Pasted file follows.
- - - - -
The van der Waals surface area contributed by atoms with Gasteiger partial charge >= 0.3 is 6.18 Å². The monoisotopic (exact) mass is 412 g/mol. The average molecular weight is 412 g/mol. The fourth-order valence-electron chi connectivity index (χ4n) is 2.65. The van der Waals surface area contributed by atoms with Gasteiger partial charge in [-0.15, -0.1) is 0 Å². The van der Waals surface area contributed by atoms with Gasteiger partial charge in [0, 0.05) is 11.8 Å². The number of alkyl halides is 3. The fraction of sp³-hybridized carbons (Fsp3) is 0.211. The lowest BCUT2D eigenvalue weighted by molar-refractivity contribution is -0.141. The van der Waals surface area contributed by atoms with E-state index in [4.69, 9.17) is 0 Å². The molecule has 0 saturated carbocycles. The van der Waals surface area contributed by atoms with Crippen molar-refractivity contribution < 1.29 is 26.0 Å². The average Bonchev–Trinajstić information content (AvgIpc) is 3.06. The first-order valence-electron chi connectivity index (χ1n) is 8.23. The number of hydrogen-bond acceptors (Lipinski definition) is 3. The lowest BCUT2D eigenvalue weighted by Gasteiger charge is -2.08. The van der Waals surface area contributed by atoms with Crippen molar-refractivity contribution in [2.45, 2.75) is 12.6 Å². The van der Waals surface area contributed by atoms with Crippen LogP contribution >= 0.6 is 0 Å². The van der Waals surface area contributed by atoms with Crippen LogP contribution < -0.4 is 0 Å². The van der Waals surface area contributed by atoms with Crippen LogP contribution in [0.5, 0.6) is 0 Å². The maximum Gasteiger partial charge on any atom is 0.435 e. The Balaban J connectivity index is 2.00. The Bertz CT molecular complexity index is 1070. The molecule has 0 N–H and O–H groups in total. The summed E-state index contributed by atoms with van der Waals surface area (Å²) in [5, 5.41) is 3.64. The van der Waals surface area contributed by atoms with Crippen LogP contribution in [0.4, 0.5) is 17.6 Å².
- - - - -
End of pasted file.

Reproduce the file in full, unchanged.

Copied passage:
The van der Waals surface area contributed by atoms with Gasteiger partial charge >= 0.3 is 6.18 Å². The monoisotopic (exact) mass is 412 g/mol. The average molecular weight is 412 g/mol. The fourth-order valence-electron chi connectivity index (χ4n) is 2.65. The van der Waals surface area contributed by atoms with Gasteiger partial charge in [-0.15, -0.1) is 0 Å². The van der Waals surface area contributed by atoms with Gasteiger partial charge in [0, 0.05) is 11.8 Å². The number of alkyl halides is 3. The fraction of sp³-hybridized carbons (Fsp3) is 0.211. The lowest BCUT2D eigenvalue weighted by molar-refractivity contribution is -0.141. The van der Waals surface area contributed by atoms with E-state index in [4.69, 9.17) is 0 Å². The molecule has 0 saturated carbocycles. The van der Waals surface area contributed by atoms with Crippen molar-refractivity contribution < 1.29 is 26.0 Å². The average Bonchev–Trinajstić information content (AvgIpc) is 3.06. The first-order valence-electron chi connectivity index (χ1n) is 8.23. The number of hydrogen-bond acceptors (Lipinski definition) is 3. The lowest BCUT2D eigenvalue weighted by Gasteiger charge is -2.08. The van der Waals surface area contributed by atoms with Crippen molar-refractivity contribution in [2.45, 2.75) is 12.6 Å². The van der Waals surface area contributed by atoms with Crippen LogP contribution >= 0.6 is 0 Å². The van der Waals surface area contributed by atoms with Crippen LogP contribution < -0.4 is 0 Å². The van der Waals surface area contributed by atoms with Crippen LogP contribution in [0.5, 0.6) is 0 Å². The maximum Gasteiger partial charge on any atom is 0.435 e. The Balaban J connectivity index is 2.00. The Bertz CT molecular complexity index is 1070. The molecule has 0 N–H and O–H groups in total. The summed E-state index contributed by atoms with van der Waals surface area (Å²) in [5, 5.41) is 3.64. The van der Waals surface area contributed by atoms with Crippen LogP contribution in [0.4, 0.5) is 17.6 Å².